- Place the finished skewer on a square tray in preparation for the parrilla (barbecue) or oven.
- When all the skewers are assembled, place them on the parrilla for 12 minutes per side or for 30 minutes in the oven at 400 degrees F.
- Brucheta can be served hot or at room temperature. It’s tradition to serve them on the wooden skewers and allow your guests to enjoy the experience of pulling the pieces off to eat them. Toss with or serve along with a side of chimichurri sauce if desired.
Lucy Sanchez’s Favorite Pozole Verde (Her Mother’s Recipe)
Lucy (right) shares a hug with her mother.
For Lucy Sanchez, a yoga instructor and boutique manager at Life Time San Antonio at the Rim and Life Time San Antonio 281, her favorite food serves up the flavors of home and family.
“I was born in El Paso, Texas, but for most of my childhood lived in Ciudad Juárez, Chihuahua, in Mexico,” says Sanchez. “Being raised by two Mexican parents, I always had the best homemade food. When I moved to San Antonio in 2009, I fell in love with its Hispanic roots and heritage that kept me feeling close to my Mexican background.”
When Sanchez went home from school to visit her family, her mother would always ask her what she’d like her to cook while she was there. “My answer was always the same: pozole verde! It has long been one of my favorite dishes. My mom is an amazing talent in the kitchen, but this one tops my list. I’ve yet to try a better one than hers, and I’m so excited to share it.”
Living in the United States now for quite some time, Sanchez says she often misses the smells, tastes, colors, and textures of her family’s authentic Mexican cuisine. For those wishing to also re-create that experience at home, she encourages making the meal into a group activity.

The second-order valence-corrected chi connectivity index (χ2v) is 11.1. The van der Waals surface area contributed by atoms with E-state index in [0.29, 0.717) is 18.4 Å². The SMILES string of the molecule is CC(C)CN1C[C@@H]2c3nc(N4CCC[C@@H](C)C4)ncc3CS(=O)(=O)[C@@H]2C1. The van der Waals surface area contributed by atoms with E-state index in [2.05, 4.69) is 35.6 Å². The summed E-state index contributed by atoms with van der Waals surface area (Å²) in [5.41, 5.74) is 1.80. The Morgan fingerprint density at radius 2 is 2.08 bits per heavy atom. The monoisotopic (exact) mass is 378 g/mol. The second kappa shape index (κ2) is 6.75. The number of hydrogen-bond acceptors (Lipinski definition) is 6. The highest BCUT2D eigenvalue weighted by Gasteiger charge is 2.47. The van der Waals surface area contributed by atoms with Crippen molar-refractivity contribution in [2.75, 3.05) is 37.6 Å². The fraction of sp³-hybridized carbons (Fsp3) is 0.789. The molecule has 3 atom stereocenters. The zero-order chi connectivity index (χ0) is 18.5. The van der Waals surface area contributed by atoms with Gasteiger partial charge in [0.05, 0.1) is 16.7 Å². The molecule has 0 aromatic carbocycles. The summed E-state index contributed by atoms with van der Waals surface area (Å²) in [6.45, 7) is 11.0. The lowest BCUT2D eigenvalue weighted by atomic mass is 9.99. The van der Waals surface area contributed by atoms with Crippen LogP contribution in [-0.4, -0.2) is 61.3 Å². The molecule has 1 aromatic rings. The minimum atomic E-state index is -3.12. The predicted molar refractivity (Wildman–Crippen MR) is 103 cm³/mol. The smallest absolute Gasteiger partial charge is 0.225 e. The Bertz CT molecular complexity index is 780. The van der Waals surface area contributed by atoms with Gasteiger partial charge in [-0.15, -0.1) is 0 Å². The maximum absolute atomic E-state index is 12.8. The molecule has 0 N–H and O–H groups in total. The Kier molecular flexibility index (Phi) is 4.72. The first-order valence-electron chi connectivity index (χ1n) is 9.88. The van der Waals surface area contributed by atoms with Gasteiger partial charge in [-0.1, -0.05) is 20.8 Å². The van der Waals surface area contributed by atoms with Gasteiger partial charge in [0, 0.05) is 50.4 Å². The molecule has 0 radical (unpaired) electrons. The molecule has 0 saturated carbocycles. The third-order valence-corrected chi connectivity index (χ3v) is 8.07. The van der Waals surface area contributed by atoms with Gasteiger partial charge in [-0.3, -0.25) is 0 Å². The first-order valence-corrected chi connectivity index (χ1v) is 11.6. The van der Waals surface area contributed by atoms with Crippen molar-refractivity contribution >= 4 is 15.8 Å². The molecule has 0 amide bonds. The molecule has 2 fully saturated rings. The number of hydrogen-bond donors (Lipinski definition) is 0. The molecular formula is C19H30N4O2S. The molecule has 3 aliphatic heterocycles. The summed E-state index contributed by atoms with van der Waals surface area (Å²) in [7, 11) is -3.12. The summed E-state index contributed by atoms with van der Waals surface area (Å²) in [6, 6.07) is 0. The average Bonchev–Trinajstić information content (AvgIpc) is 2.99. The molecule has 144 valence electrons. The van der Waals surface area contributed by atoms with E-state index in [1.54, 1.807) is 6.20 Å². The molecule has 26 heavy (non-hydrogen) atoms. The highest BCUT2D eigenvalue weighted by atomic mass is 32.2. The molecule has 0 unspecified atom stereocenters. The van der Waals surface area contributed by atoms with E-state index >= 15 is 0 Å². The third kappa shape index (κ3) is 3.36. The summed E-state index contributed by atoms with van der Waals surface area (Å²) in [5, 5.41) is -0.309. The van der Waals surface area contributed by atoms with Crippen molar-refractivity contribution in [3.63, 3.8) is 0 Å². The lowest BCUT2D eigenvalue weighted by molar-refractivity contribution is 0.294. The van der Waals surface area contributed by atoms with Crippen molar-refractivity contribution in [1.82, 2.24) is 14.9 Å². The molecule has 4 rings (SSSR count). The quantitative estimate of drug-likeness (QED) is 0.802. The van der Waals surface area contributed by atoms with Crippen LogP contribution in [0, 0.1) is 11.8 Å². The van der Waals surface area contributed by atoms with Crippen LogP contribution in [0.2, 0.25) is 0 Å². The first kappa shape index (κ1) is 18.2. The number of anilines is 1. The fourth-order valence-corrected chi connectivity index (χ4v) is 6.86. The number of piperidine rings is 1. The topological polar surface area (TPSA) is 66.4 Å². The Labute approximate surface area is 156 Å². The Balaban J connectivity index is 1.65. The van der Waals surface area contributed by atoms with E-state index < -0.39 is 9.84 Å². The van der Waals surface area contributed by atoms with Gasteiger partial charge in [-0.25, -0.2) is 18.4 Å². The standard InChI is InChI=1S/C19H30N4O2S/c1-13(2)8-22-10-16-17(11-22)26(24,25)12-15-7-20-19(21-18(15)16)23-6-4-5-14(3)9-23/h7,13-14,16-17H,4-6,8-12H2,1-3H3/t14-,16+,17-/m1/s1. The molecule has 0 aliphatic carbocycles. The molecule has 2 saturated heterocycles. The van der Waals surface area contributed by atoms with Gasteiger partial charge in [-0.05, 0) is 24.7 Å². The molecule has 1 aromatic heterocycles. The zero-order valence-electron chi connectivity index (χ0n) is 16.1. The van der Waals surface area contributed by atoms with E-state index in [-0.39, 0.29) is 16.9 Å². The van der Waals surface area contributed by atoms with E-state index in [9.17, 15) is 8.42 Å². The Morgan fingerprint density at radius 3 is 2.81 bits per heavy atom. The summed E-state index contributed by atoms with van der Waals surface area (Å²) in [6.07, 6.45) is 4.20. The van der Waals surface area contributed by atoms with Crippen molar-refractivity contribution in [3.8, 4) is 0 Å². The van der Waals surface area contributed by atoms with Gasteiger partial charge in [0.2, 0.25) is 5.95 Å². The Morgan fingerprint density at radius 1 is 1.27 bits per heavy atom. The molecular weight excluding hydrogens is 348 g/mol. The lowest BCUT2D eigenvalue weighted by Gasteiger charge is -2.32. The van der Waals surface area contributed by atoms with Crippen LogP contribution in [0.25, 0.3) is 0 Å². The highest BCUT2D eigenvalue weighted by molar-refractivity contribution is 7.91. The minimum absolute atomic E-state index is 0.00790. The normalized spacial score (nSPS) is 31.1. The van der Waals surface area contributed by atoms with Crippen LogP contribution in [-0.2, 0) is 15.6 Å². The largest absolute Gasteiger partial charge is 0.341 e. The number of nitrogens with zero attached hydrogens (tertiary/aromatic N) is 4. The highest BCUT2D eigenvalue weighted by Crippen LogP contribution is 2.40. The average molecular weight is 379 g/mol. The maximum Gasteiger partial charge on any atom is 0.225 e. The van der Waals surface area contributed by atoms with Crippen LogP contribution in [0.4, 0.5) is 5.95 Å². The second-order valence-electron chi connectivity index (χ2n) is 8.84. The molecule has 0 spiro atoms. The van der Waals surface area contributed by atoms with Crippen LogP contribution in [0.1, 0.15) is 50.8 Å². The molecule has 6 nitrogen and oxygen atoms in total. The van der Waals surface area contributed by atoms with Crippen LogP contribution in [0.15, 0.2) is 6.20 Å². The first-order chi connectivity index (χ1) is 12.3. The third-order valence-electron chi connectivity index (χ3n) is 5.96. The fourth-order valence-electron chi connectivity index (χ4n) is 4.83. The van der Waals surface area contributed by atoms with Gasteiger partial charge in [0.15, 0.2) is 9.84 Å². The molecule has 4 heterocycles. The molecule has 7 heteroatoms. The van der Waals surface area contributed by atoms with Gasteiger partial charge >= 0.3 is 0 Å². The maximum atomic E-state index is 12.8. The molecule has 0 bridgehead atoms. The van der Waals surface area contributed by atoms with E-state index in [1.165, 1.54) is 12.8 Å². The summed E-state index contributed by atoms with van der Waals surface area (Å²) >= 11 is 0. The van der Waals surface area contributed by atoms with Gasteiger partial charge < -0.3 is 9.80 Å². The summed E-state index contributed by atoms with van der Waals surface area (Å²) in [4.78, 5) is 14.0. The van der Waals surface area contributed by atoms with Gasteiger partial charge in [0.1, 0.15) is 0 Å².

“This is my mother’s original recipe translated from Spanish, and with this dish, there are so many opportunities to get everyone in the family involved and make it fun together,” says Sanchez. “Little ones can rinse or help with shredding chicken while adults can help prepare anything that involves slicing and cutting. I hope you enjoy it as much as I do!”
- 4 chicken thighs (boneless)
- 1/2 onion (whole)
- 2 garlic cloves
- 4 bay leaves
- 2 cubes chicken bouillon
- 1/4 lettuce head
- 4 grilled poblano peppers (peeled and seeds removed)
- 1 bunch cilantro, stems removed
- 3 cans (16 oz.) of white hominy (dried white corn soaked in alkali solution)
- Optional garnishes to serve: pico de gallo (diced jalapeños, onions, tomatoes, cilantro, and a pinch of salt), sliced avocado, thinly sliced lettuce, thinly diced radish, sliced lemon, or tostadas
- Bring a large pot of water to a boil on the stovetop. Add chicken thighs, onion, garlic cloves, bay leaves, and chicken bouillon. Boil until chicken is fully cooked (about 10 minutes).
- Once chicken is done, drain 2 cups of the broth into a medium pot to save. Set chicken aside.
- In a blender or food processor, add the reserved chicken broth, along with the lettuce, poblano peppers, and cilantro leaves. Blend. (Lettuce gives the broth a thicker consistency.)
- In a separate bowl, rinse the white hominy well with water. Once it is rinsed, drain with the colander, and add to the original large pot where you had cooked the chicken and broth. Add the mix from the blender. Bring to a boil.
- Shred the chicken thighs and add them to the large pot with the broth and white hominy. Bring to a boil again.
- Reduce to low heat and simmer for about 15 to 20 minutes to allow flavors to combine.
- Allow guests to serve themselves and provide additional garnishes for topping.
Miguel Gutiérrez Pascual’s Favorite Gazpacho (A Family Recipe)
Miguel and his daughter while enjoying a typical Spanish breakfast of chocolate con churros.
Miguel Gutiérrez Pascual was born in Tenerife in the Canary Islands of Spain. He moved to Minnesota in 2018 to work as a project lead in architecture at the Life Time corporate headquarters in Chanhassen, Minn.